Open Access

Recurrent and chronic headaches in children below 6 years of age

  • V. Raieli1, 2Email author,
  • M. Eliseo2,
  • E. Pandolfi2,
  • M. La Vecchia2,
  • G. La Franca2,
  • D. Puma2 and
  • D. Ragusa2
The Journal of Headache and Pain20056:168

DOI: 10.1007/s10194-005-0168-z

Received: 2 February 2005

Accepted: 14 April 2005

Published: 13 May 2005

Abstract

The objective was to determine the frequency of headache subtypes, according to International Headache Society (IHS) criteria, in a population of children below 6 years visiting a Center for Diagnosis and Treatment of Headache in Youth. Medical records of the children below 6 years at their first visit, admitted for headache between 1997 and 2003, were studied. Headache was classified according to the IHS criteria 2004. Children with less than three headache attacks or less than 15 days of daily headache were excluded. We found 1598 medical records of children who visited our Headache Center in the study period. One hundred and five (6.5%) were children younger than 6 years. The mean age at the first medical control was 4.8±1.3 years (range 17–71 months). There were 59 males (56.1%) and 46 females (43.9%). The mean age at onset of headaches was 4.3 years (range 14–69 months). According to the IHS criteria we found 37 cases (35.2%) with migraine, 19 cases (18%) with episodic tension headache, 5 cases (4.8%) with chronic daily headache, 13 cases (12.4%) with primary stabbing headache, 18 cases (17.1%) with post–traumatic headache, 7 cases (6.6%) with other non–dangerous secondary headaches (otorhinolaryngological diseases, post–infectious headaches), 3 cases (2.85%) with dangerous headaches (Arnold–Chiari type 1 malformation, brain tumour) and 9 cases (8.6%) with unclassifiable headaches. Six children (5.7%) reported more than one headache subtype. The prevalence of dangerous headaches was higher than those in school age (χ2=4.70, p<0.05). Our study shows some differences in headaches in this population vs. school children. In fact at this age migraine is the most common headache, but we also found an increase of secondary causes among the chronic/recurrent and daily headaches, especially posttraumatic disorders and potentially dangerous headaches. Finally our study shows the highest prevalence of the idiopathic stabbing headache in pre–school children in comparison with other ages.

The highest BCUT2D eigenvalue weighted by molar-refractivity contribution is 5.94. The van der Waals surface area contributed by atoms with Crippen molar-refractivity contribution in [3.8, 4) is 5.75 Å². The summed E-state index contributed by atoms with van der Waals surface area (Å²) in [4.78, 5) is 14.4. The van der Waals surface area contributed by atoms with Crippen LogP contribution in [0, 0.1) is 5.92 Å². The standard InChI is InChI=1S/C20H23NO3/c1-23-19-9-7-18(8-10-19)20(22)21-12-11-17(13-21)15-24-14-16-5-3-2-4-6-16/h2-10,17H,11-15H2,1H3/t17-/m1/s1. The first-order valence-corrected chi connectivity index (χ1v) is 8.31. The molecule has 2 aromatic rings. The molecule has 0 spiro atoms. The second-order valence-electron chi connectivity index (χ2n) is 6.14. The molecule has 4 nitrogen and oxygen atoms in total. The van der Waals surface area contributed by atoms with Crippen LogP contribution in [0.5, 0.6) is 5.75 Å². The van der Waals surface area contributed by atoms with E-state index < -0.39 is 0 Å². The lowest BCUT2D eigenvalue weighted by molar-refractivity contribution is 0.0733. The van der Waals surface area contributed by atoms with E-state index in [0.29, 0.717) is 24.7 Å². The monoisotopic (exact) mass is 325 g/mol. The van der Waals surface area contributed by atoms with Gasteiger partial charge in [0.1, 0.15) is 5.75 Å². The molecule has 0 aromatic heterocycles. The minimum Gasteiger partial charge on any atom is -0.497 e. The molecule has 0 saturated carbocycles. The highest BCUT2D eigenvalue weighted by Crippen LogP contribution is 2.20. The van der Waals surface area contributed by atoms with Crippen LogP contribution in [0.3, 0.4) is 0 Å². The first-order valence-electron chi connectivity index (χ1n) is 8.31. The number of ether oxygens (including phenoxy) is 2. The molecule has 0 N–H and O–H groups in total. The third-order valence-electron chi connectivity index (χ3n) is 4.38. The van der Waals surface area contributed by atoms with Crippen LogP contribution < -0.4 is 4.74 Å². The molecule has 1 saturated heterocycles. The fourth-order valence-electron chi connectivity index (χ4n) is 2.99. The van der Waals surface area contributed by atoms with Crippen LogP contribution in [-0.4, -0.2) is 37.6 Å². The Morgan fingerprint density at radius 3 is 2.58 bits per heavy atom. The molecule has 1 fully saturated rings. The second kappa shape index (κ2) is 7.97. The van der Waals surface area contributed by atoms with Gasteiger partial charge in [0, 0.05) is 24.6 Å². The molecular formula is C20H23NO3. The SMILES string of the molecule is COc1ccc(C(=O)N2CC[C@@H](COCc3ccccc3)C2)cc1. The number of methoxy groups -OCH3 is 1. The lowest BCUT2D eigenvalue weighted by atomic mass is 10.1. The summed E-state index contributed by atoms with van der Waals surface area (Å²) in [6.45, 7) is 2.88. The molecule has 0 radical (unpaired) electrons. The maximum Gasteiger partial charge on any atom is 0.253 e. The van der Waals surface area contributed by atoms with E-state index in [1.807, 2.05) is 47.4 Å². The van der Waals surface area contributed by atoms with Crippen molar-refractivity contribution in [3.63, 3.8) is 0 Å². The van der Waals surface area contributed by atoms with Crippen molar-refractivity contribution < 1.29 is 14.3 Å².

Key words

Children Migraine Secondary headaches Stabbing headaches